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Authors: Karen Kingsbury

Tags: #Fiction, #General, #Domestic fiction, #Fathers and Sons, #Christian, #Religious, #Christian Fiction, #Birthfathers, #Air Pilot's Spouses, #Air pilots, #Illegitimate Children, #Mothers - Death

Oceans Apart (8 page)

BOOK: Oceans Apart
7.44Mb size Format: txt, pdf, ePub

Not even overseas on the loneliest night of his life.



– Oceans Apart –

The shower had been running for five minutes before Connor’s heart settled into a normal beat. What would have made Michele ask a question like that?

Had he always been faithful?

She’d never brought that up before. Never.

Water streamed down Connor’s chest and arms. Had she seen anything in his reaction? A hesitation or twitch of some kind? His face must’ve gone pale as he scrambled for the right words. Even now he had no idea how he’d come up with a cool, quick answer.

Connor worked the shampoo through his hair and nudged the hot water knob higher, hotter. Space. That’s what he needed now, space between the troubles with Joe and Renee—and the conversation with Michele. By the time he was out of the shower and dressed, Michele would forget the whole thing, and the topic of his faithfulness wouldn’t come up again. Not ever. Michele was everything to him now, and never . . . never would he let himself do the thing Joe had done.

That was a lesson he’d already learned.

Suds ran down his face and chest, and the clean smell of bar soap filled the warm wet air. He loved Michele more than ever. Or maybe he’d always loved her this much. That awful night eight years ago was so far back down the road, most of the time Connor could convince himself he’d never been there at all. He was a good guy. Out of a hundred opportunities to fall, he’d been almost perfect.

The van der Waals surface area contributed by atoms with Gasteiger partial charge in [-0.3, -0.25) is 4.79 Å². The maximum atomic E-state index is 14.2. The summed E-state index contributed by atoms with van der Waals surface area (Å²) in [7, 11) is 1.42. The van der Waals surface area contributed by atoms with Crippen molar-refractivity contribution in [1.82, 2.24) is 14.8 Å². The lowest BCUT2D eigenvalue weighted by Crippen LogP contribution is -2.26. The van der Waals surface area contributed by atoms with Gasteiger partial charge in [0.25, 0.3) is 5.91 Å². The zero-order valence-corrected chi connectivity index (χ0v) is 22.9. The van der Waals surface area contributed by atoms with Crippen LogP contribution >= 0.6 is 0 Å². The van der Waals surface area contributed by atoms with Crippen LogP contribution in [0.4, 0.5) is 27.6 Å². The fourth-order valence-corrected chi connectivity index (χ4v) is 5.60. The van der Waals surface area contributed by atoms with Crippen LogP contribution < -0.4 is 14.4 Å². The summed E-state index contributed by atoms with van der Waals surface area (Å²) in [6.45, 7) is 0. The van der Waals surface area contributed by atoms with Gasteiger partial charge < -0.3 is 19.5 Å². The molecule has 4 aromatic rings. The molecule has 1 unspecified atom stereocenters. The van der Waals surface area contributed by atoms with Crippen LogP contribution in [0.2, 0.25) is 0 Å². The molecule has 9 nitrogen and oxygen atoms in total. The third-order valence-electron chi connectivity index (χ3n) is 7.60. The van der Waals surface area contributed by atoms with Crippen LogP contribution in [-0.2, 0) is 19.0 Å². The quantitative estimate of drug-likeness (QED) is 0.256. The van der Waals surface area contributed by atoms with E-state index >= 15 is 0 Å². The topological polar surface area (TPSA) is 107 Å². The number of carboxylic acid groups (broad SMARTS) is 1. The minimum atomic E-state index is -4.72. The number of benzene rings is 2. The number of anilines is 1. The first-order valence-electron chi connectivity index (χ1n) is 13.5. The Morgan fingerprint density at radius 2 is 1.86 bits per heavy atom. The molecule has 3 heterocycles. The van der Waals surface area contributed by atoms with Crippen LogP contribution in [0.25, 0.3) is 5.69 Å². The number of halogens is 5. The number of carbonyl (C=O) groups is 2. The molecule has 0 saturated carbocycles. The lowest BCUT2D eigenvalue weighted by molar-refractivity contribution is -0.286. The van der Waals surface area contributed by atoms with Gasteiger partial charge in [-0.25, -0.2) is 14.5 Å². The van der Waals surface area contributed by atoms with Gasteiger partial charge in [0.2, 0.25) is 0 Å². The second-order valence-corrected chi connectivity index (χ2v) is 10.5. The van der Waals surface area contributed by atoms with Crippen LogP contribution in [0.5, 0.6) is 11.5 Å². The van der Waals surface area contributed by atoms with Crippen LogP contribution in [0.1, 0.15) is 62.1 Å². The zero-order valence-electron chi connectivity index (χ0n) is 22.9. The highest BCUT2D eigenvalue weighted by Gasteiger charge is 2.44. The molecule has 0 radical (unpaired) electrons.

Ninety-nine times perfect.

And that one time had been nothing more than crazy circumstances and strange twists of fate. Even then he hadn’t been bored with Michele or wanted another woman. Michele was everything to him. As the hot water pounded his shoulder blades, Connor let the shower fill his senses and take him back, back to the days when he and Michele first met.



High school romances didn’t mean a thing to Connor. He was a decent football player and a starter on the basketball team, one of the socially elite who had no trouble finding a date. But Connor rarely let things get serious with any of them, not in a physical or emotional way. He dated girls one weekend and forgot about them the next. His father drilled into him the importance of studying, of setting a goal and going after it. From the beginning his goal was clear.

He would be a pilot.

After graduating he earned an appointment to West Point. In his senior year, months away from being made an officer and earning his wings, he made time for some relaxation. That’s why he agreed to go to a barbecue with a group of guys from school. Connor wasn’t given to reckless drinking or drug use, not so much because he was afraid of how it would make him feel, but because he was afraid of his father.

“Always be on top of your game, Son,” he would say. “Keep away from the stupid things other boys do. That goes for women, too.

Don’t let anything take away your edge.” And Connor hadn’t. Not drugs or drinking, and especially not women. Not that there had ever been a shortage. Women liked West Point students, especially seniors, and they’d made themselves available to Connor since his freshman year. His lanky, muscled body and clean-cut dark hair always turned heads, though Connor had come to think of his looks as something of a curse.

Because his father was right. If he got mixed up with a girl too soon, his dedication toward becoming an officer, earning his wings, and 61

– Oceans Apart –

getting in the skies would be compromised. And he wasn’t about to let that happen.

But by his senior year, a barbecue seemed harmless enough.

It was at Paul Overgaard’s house. Paul was also a senior, probably Connor’s best friend at West Point. The two had rooms across the hall from each other, and despite the gravity of their classload, and the goal of making officer, they shared an easy sense of humor.

Paul’s family lived close by, but Connor had never been to his friend’s house until now. From the beginning of the party, he was certain he’d made the right choice by coming. Paul’s parents’ house was a palace. The backyard was spacious with a massive swimming pool and in the distance, a sand volleyball court.